A mistake by a single stock trader caused a €300 billion ($315 billion) flash crash in the European markets on Monday. The US-based Citi group acknowledged on Monday night that one of its traders had triggered a sudden, sharp fall in European shares in a matter of minutes, with an equally rapid recovery afterwards.
The Reuters news agency reported in an exclusive story that the US banking group was behind this collapse, and Citi ended up confirming that one of its traders “made an error when inputting a transaction.” The statement added that “within minutes, we identified the error and corrected it.”
A few minutes, however, go a long way on the trading floor. The epicenter of the shock was the Swedish Stock Exchange. The OMX index, the country’s main reference, fell shortly before 10am, registering a drop of up to 8%; shares in fashion firm H&M and the telecommunications company Telia retreated by 10% in a matter of minutes.
Besides having a lot of automated functions, the markets work a bit like a herd. The effects of that single error by a Citi trader did not stop in Sweden. The contagion effect was felt in stock exchanges throughout Europe, the only ones that were open at the time. Spain’s blue-chip Ibex 35, for example, lost 200 points all of a sudden, a drop of more than 2.3%. And European stock markets as a whole lost over €300 billion as a result of the so-called Nordic flash crash.
At the London trading desk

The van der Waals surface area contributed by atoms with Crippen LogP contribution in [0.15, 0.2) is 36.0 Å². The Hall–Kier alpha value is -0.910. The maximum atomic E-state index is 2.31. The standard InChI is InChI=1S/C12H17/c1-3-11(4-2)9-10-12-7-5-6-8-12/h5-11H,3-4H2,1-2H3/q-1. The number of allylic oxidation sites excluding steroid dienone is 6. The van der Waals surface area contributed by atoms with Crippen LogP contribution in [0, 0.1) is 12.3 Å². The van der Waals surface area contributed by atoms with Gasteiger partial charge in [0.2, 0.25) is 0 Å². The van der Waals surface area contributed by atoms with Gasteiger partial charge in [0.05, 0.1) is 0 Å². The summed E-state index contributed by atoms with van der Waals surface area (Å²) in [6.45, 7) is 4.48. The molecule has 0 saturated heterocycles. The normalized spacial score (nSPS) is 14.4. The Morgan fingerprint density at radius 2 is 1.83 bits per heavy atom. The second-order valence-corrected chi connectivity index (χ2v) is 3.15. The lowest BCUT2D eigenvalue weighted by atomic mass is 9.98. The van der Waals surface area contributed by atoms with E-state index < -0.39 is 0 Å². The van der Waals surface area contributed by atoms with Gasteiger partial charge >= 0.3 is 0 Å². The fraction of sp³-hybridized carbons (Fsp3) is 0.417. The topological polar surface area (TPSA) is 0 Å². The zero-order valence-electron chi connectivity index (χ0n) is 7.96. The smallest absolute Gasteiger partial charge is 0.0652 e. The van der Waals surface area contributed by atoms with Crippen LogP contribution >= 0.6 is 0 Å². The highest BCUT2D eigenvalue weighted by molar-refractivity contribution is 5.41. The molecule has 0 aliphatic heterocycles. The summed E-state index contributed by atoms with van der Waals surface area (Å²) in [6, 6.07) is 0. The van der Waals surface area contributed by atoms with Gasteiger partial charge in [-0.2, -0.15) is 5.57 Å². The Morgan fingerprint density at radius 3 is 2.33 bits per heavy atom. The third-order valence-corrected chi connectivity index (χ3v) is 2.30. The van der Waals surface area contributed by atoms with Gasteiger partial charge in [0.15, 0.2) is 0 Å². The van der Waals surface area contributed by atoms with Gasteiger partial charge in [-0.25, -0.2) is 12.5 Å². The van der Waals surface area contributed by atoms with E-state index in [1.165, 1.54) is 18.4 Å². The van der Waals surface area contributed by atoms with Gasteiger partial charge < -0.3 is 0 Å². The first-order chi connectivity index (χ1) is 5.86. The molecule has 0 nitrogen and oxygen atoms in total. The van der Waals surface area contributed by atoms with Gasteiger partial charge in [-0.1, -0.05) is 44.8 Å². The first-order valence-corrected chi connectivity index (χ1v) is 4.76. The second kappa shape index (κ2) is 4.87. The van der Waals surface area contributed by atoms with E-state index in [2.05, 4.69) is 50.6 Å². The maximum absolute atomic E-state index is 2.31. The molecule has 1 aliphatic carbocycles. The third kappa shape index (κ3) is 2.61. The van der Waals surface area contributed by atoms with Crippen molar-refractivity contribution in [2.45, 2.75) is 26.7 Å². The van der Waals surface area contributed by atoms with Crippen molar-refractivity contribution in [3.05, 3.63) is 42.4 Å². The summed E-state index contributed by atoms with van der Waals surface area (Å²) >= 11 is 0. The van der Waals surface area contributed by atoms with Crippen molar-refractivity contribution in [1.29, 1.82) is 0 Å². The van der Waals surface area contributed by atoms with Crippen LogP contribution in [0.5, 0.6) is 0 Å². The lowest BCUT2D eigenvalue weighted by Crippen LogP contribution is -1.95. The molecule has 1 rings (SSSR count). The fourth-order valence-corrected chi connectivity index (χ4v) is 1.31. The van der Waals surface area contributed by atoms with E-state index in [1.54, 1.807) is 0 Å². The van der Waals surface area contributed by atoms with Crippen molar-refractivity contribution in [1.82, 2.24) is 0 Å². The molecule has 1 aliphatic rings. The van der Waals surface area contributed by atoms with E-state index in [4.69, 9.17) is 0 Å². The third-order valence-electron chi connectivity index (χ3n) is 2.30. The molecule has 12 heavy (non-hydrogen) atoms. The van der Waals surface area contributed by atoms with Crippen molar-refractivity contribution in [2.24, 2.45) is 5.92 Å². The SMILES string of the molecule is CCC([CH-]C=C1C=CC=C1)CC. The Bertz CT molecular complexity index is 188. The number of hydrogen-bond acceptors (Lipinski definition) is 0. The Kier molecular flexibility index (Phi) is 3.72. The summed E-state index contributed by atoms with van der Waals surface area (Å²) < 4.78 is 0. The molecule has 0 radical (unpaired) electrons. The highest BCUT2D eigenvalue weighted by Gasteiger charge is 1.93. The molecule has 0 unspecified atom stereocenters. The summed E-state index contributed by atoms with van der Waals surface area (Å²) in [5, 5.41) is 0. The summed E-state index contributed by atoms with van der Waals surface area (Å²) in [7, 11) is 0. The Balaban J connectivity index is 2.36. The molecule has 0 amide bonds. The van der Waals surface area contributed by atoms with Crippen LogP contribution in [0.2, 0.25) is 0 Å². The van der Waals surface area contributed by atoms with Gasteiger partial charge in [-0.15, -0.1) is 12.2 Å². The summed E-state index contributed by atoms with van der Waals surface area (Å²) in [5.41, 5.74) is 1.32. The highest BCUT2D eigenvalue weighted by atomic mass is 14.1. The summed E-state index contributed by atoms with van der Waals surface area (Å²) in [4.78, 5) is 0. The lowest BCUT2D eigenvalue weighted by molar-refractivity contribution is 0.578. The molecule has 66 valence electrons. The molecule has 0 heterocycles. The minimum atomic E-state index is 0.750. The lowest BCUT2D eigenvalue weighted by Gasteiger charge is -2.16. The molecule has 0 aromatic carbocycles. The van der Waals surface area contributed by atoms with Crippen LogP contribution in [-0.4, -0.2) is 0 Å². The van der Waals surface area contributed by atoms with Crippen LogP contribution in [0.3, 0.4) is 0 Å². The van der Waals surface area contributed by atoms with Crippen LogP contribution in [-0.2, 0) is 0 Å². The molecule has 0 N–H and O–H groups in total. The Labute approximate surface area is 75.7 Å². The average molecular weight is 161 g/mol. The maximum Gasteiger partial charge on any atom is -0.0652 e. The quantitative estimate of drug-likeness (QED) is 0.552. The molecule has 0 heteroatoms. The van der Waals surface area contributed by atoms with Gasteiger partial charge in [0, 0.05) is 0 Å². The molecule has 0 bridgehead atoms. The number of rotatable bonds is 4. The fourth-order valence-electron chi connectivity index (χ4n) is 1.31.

Stocks rallied quickly and in a matter of minutes were back to where they started. Nasdaq Stockholm clarified that the crash was not due to a technical failure. Everything pointed to human error. According to unnamed financial sources cited by Bloomberg, the trader who made the mistake works at Citi’s London trading desk.
Sharp falls in prices often automatically trigger sell orders to limit losses when certain levels are breached. The most notorious case of an instantaneous crash took place in 2010 in the US, when indices like the S&P 500, Dow Jones Industrial Average and Nasdaq Composite Stock Exchange slumped suddenly. On that occasion the flash crash was not triggered by an error but by fraudulent operations that were amplified by algorithms. There were shares that went from trading at $74 to less than a cent in a matter of minutes.
The Singapore Stock Exchange in 2013, the British pound in 2016 and the Ethereum cryptocurrency (which went from $300 to 10 cents in minutes) in 2017 have seen similar episodes of sharp drops followed by immediate recoveries.
Citi has not provided information on whether or how many losses its trader’s error has caused the banking group to incur.